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Old 20-06-2016, 19:29   #1
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Boiling the Batteries?

I have 3 year old 12V deep cycle batteries on my 2014 Beneteau. Over the weekend we serviced and topped off the house bank. One of the cells had the top of the lead exposed. Since finishing, the batteries have beed charging like crazy and are hot as a firecracker. And the smell is noxious. How could batteries that were fine before topping off with distilled water, now seem to be on runaway charge. This afternoon I turned off the charger to let them cool down a bit.

Once cool we tested them and first thing we noticed is that the water is very dark. Secondly, the state of charge was off the scale for our cheap tester. Any thoughts as to what's going on.? I'm afraid we will get gassed by these things.
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Old 20-06-2016, 19:35   #2
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Re: Boiling the Batteries?

You've done something to compromise the batteries. The electrolyte should never change color.

Did you use distilled water or tap water? Often tap water will have chemicals in it that can damage the battery. Just a little can cut the life of a FLA battery by years.

"Hard" (high mineral content) water will destroy a battery very fast.
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Old 20-06-2016, 19:37   #3
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Re: Boiling the Batteries?

Thanks for responding. It was distilled water that was used.
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Old 20-06-2016, 19:43   #4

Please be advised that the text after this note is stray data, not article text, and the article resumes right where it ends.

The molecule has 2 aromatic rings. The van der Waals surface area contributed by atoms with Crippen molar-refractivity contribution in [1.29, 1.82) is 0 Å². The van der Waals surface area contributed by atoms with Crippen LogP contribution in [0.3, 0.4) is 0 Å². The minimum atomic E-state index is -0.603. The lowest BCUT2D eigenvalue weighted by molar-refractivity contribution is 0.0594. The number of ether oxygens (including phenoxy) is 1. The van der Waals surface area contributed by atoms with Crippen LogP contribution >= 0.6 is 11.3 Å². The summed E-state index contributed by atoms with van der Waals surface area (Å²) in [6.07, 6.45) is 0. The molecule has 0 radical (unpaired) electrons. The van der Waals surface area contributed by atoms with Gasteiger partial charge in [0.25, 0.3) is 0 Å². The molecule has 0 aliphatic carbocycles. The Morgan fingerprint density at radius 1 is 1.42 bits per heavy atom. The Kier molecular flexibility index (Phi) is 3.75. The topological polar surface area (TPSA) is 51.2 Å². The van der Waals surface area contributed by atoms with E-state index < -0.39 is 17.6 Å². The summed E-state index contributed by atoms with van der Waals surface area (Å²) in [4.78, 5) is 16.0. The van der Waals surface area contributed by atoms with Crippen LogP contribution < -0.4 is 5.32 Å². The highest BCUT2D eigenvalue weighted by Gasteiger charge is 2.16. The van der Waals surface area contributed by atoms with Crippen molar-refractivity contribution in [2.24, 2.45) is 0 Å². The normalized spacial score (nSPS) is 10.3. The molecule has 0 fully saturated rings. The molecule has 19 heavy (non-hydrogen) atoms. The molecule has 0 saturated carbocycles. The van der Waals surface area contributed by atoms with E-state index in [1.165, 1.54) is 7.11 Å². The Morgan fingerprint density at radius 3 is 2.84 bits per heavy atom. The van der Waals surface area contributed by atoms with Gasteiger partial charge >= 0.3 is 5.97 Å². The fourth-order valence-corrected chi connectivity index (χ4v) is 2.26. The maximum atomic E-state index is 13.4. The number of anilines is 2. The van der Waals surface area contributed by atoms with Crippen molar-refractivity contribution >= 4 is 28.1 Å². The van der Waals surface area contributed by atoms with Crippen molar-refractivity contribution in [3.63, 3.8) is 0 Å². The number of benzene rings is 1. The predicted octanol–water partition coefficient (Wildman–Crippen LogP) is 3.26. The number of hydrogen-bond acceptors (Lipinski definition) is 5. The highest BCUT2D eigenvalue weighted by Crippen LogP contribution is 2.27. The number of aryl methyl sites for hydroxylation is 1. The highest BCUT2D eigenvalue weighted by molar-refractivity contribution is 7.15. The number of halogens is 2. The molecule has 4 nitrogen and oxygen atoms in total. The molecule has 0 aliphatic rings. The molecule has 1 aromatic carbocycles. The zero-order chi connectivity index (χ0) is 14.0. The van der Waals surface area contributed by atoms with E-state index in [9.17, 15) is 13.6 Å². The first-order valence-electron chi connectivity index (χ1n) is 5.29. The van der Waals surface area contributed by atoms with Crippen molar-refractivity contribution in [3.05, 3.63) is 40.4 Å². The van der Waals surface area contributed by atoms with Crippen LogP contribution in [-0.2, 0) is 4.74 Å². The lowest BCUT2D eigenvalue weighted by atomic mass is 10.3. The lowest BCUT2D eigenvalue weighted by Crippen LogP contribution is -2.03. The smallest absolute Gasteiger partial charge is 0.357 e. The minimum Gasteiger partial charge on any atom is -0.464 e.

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Re: Boiling the Batteries?

Just triple checked. It was distilled water.
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Old 20-06-2016, 19:54   #5
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Re: Boiling the Batteries?

Sounds like you have a contaminant in your batteries.

Did somebody by chance feed them salt water?

There is no way to clean or remove contaminated electrolyte that penetrated the plates.

You could try draining and refilling with distilled water. If that doesn't work they go in bin 13.

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Old 20-06-2016, 20:22   #6
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Re: Boiling the Batteries?

Actually the only cure for contaminated electrolyte is dismembering the battery and recasting the plates... New electrolyte, new plates, new separators. ( a new battery in the old case)
The separators are contaminated.

Drain and refill with distilled water just leaves you with diluted contaminated electrolyte.
Draining and refilling with new electrolyte leaves you with contaminated electrolyte.

Salt water (chlorine contamination) can result in DEADLY outgassing.
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Old 20-06-2016, 21:13   #7
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Re: Boiling the Batteries?

Quote:
Originally Posted by leftbrainstuff View Post
You could try draining and refilling with distilled water. If that doesn't work they go in bin 13.
Filling them up with distilled water will have disappointing results and will definitely cause the owner to bin them. Batteries need a specific dilution of acid/water to function. They will not charge with just distilled water.

I had ten-year-old Trojan 6v batteries that were consuming large quantities of water. Decided to replace them and when I took the old ones in for disposal, the man in the battery shop dropped one on top of another and punctured the case on the terminal bolt. The acid/water that came out was pitch black.

I believe for no reason than above that black electrolyte and high water consumption are the product of batteries that are done. Someone will no doubt have a more technical explanation
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